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Special Feature

The Great World of the Spirits of the Dead: Death, the Great War, and the 1918 Influenza Pandemic as Context for Doctrine and Covenants 138
May 25, 2017
Special Feature
The Great World of the Spirits of the Dead: Death, the Great War, and the 1918 Influenza Pandemic as Context for Doctrine and Covenants 138
George S. Tate

In the United States, the last Monday in May is marked as a day of remembering those who have died while serving in armed forces and has become a day to remember all our loved ones who have gone before. This article by George S. Tate explains how the gospel of Jesus Christ as laid out in President Joseph F. Smith’s vision (D&C 138) responds to the horror of war and death. Read the full article using the link below.

From its inception in late summer 1914, President Smith had watched the war from afar with concern and sadness. At the outset he had per­sonal cause to be anxious as well: his son Hyrum Mack was serving as the European Mission president at the time and, while traveling in Germany when the war broke out, was arrested briefly on suspicion of spying for the British. In a Christmas message that December, the First Presidency wrote:

While rejoicing over the birth of the Incomparable One, the light of our gladness is overshadowed with the warclouds that have darkened the skies of Europe, and our songs and salutations of joy and good will are rendered sadly discordant by the thunders of artillery and the groans of the wounded and dying, echoing from afar, but harrowing to our souls as the awful tidings come sounding o’er the sea.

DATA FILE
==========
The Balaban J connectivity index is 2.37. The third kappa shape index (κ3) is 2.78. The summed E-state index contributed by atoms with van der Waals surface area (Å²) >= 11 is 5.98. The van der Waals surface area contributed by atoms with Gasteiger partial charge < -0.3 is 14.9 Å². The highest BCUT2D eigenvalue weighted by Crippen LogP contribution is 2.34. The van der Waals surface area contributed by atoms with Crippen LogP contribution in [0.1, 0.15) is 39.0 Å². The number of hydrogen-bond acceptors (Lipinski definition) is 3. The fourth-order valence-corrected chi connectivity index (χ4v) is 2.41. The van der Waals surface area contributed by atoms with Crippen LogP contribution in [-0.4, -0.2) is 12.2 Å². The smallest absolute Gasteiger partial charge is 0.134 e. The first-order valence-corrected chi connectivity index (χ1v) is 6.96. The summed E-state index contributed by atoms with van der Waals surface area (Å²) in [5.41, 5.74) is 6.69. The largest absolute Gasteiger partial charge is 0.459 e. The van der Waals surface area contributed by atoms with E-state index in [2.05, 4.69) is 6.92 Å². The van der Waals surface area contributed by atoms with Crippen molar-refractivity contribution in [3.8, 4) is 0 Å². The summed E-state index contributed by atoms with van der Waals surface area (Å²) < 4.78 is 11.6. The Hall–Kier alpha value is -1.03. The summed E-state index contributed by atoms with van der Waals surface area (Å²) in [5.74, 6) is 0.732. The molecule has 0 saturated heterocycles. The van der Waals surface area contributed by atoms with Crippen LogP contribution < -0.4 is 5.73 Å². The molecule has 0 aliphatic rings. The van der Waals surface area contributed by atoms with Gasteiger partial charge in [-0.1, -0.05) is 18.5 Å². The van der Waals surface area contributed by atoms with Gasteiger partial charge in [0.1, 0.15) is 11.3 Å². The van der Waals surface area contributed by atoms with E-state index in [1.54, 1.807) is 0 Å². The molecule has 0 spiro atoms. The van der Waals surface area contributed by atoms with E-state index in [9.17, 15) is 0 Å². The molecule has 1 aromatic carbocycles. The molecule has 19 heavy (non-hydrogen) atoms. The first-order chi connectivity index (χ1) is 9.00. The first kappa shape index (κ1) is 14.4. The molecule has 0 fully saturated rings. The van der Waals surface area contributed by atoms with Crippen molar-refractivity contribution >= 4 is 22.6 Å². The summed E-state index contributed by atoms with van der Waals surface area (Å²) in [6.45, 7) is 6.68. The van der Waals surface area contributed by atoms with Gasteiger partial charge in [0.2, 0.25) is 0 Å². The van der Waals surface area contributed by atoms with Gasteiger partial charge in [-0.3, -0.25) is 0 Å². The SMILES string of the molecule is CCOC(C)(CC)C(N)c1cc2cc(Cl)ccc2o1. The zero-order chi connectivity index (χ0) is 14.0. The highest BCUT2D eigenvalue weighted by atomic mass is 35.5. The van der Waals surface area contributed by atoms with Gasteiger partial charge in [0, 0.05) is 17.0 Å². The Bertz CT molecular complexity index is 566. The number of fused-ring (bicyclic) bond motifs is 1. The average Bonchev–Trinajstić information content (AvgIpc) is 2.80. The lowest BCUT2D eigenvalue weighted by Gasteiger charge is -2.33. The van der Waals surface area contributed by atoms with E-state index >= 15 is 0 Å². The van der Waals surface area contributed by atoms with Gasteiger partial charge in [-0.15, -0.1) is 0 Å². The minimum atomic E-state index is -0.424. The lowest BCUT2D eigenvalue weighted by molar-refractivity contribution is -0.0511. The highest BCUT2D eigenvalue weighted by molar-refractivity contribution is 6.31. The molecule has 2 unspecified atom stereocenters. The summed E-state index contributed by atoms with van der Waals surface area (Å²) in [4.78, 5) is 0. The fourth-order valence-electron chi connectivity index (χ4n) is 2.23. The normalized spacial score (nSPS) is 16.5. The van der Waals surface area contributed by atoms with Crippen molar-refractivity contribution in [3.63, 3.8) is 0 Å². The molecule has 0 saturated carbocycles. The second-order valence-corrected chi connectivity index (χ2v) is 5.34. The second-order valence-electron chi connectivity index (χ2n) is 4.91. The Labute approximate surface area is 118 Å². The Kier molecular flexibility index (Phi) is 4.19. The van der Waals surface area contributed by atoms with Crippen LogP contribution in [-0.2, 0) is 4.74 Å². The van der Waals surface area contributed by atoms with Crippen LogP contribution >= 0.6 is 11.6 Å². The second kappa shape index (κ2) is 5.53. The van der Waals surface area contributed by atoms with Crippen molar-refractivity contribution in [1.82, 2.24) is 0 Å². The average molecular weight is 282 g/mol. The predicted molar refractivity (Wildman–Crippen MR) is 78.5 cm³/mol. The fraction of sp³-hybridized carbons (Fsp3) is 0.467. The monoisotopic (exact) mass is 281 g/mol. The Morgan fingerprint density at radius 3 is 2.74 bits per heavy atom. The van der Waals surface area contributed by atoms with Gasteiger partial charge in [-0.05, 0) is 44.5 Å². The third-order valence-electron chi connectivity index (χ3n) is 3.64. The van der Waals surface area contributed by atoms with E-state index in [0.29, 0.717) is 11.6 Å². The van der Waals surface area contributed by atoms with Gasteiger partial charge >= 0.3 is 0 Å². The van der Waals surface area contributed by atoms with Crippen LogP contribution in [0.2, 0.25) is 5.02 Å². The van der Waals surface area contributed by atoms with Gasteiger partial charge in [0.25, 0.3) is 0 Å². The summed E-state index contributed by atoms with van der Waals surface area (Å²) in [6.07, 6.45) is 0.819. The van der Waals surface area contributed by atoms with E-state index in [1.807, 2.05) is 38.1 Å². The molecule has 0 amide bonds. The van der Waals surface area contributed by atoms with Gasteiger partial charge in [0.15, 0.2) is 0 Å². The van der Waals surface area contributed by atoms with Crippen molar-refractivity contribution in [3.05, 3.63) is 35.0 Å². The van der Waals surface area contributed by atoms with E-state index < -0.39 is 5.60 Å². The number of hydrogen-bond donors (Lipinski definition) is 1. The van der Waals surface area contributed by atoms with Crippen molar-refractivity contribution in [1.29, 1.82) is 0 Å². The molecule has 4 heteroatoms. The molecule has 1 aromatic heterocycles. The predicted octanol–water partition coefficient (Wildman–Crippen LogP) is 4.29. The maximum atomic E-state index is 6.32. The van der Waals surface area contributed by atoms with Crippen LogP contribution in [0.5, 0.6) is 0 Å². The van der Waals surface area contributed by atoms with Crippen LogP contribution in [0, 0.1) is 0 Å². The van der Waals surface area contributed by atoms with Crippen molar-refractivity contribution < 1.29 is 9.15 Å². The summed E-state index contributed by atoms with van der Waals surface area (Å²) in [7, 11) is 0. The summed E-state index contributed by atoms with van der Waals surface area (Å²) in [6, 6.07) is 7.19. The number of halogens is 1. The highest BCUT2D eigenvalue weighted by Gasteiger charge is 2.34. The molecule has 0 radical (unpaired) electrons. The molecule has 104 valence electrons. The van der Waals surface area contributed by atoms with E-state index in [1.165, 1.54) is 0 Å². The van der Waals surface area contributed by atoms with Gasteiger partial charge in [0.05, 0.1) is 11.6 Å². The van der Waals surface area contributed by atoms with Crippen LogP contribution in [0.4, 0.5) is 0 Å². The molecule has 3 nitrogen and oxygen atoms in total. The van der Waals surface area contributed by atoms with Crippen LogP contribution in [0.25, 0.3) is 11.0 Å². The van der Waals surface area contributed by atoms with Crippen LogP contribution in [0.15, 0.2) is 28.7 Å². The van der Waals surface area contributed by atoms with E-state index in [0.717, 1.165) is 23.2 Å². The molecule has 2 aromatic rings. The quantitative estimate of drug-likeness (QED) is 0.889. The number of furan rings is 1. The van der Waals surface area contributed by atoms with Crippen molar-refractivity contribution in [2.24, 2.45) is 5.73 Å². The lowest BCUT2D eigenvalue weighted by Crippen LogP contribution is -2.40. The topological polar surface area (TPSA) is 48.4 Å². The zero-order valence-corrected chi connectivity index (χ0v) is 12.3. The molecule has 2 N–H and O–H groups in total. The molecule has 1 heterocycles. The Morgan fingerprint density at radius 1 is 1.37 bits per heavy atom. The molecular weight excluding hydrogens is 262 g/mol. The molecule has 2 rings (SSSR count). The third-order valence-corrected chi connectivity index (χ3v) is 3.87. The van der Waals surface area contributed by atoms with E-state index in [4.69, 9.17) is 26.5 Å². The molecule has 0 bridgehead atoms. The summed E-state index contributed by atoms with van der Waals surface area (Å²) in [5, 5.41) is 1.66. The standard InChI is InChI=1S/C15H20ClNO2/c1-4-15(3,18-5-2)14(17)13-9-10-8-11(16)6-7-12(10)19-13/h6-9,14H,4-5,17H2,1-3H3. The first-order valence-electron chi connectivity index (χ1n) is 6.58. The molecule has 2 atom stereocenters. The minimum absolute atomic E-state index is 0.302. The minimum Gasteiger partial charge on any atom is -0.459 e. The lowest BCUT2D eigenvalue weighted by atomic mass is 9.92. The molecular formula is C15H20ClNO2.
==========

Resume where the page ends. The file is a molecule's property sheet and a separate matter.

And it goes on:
Abandoning its earlier hope of avoiding the conflict “over there,” the United States declared war on April 6, 1917, during general conference as it happened, but it would be almost a year before American troops saw action in France. Several of President Smith’s sons were drawn into ser­vice; one of them, Calvin S., was wounded at the Front.

What many thought would be a short war, “over by Christmas,” soon settled into a long slaughter, facilitated by new technology: the improved machine gun, long-range high-explosive artillery, airplanes, tanks, sub­marines, and mustard gas. The loss of life was unparalleled. At Verdun, for example, an offensive consciously undertaken as a “battle of attrition” to bleed the French army dry, there would be over one million casual­ties between February and December 1916. The ossuary at Douaumont, which overlooks a vast cemetery, contains the bones of one hundred thirty thousand unidentified soldiers. To take pressure off Verdun, the French appealed to the British to launch an offensive on the Somme. By the time that battle ended in November 1916, the Somme, too, claimed over one million casualties.

The vision given to Joseph F. Smith on October 3, 1918, answers the question “Where are the dead? Are they forgotten?” and speaks to the great, worldwide need that underlies it.

D&C 138 first shows us the vast concourses of dead—”the hosts of the dead, both great and small” (verse 11); “innumerable company” (verse 12); “vast multitude” (verse 18); “vast congregation” (verse 38); “great world of the spirits of the dead” (verse 57)—vast, even when (as in verses 12, 18, and 38) the reference is only to the just.

The vision proceeds from and affirms the “great and wonderful love” of God (verse 3) as it is expressed through the Atonement of Christ—an atonement it shows to be universal, proffered to all who have ever lived or died. The vision comes, in a sense, in medias res: addressing the unfathomable losses of the war years just past, and anticipating the even greater quantity of dying that lay ahead, not only in the next months of the pan­demic, but through the Second World War (which would grow directly out of the First and would, with its millions of civilian casualties, be five times more costly in loss of life than World War I) and beyond—comfort­ing, “bind[ing] up the brokenhearted” (verse 42), and providing hope and reassurance.